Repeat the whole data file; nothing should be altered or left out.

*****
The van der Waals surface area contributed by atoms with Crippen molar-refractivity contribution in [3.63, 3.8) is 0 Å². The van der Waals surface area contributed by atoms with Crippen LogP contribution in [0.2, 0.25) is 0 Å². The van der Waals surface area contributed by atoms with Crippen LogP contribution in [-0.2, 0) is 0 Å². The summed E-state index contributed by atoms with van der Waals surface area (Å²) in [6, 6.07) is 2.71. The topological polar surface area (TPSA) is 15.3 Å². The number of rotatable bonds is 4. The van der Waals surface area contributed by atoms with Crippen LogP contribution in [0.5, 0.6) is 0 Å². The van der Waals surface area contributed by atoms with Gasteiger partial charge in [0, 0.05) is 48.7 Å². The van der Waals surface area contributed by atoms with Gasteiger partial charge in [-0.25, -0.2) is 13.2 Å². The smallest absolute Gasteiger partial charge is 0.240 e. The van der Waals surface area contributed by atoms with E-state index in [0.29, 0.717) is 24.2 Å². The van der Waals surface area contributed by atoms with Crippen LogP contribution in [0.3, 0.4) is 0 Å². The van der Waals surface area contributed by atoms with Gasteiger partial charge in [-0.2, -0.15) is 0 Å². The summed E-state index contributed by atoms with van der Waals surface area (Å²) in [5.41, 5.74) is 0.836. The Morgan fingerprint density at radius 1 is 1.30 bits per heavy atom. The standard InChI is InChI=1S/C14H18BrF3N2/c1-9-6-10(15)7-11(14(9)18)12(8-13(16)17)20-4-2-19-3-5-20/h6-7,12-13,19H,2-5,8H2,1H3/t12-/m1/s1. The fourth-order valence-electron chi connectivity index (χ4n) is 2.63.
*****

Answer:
The van der Waals surface area contributed by atoms with Crippen molar-refractivity contribution in [3.63, 3.8) is 0 Å². The van der Waals surface area contributed by atoms with Crippen LogP contribution in [0.2, 0.25) is 0 Å². The van der Waals surface area contributed by atoms with Crippen LogP contribution in [-0.2, 0) is 0 Å². The summed E-state index contributed by atoms with van der Waals surface area (Å²) in [6, 6.07) is 2.71. The topological polar surface area (TPSA) is 15.3 Å². The number of rotatable bonds is 4. The van der Waals surface area contributed by atoms with Crippen LogP contribution in [0.5, 0.6) is 0 Å². The van der Waals surface area contributed by atoms with Gasteiger partial charge in [0, 0.05) is 48.7 Å². The van der Waals surface area contributed by atoms with Gasteiger partial charge in [-0.25, -0.2) is 13.2 Å². The smallest absolute Gasteiger partial charge is 0.240 e. The van der Waals surface area contributed by atoms with E-state index in [0.29, 0.717) is 24.2 Å². The van der Waals surface area contributed by atoms with Crippen LogP contribution in [0.3, 0.4) is 0 Å². The van der Waals surface area contributed by atoms with Gasteiger partial charge in [-0.2, -0.15) is 0 Å². The summed E-state index contributed by atoms with van der Waals surface area (Å²) in [5.41, 5.74) is 0.836. The Morgan fingerprint density at radius 1 is 1.30 bits per heavy atom. The standard InChI is InChI=1S/C14H18BrF3N2/c1-9-6-10(15)7-11(14(9)18)12(8-13(16)17)20-4-2-19-3-5-20/h6-7,12-13,19H,2-5,8H2,1H3/t12-/m1/s1. The fourth-order valence-electron chi connectivity index (χ4n) is 2.63.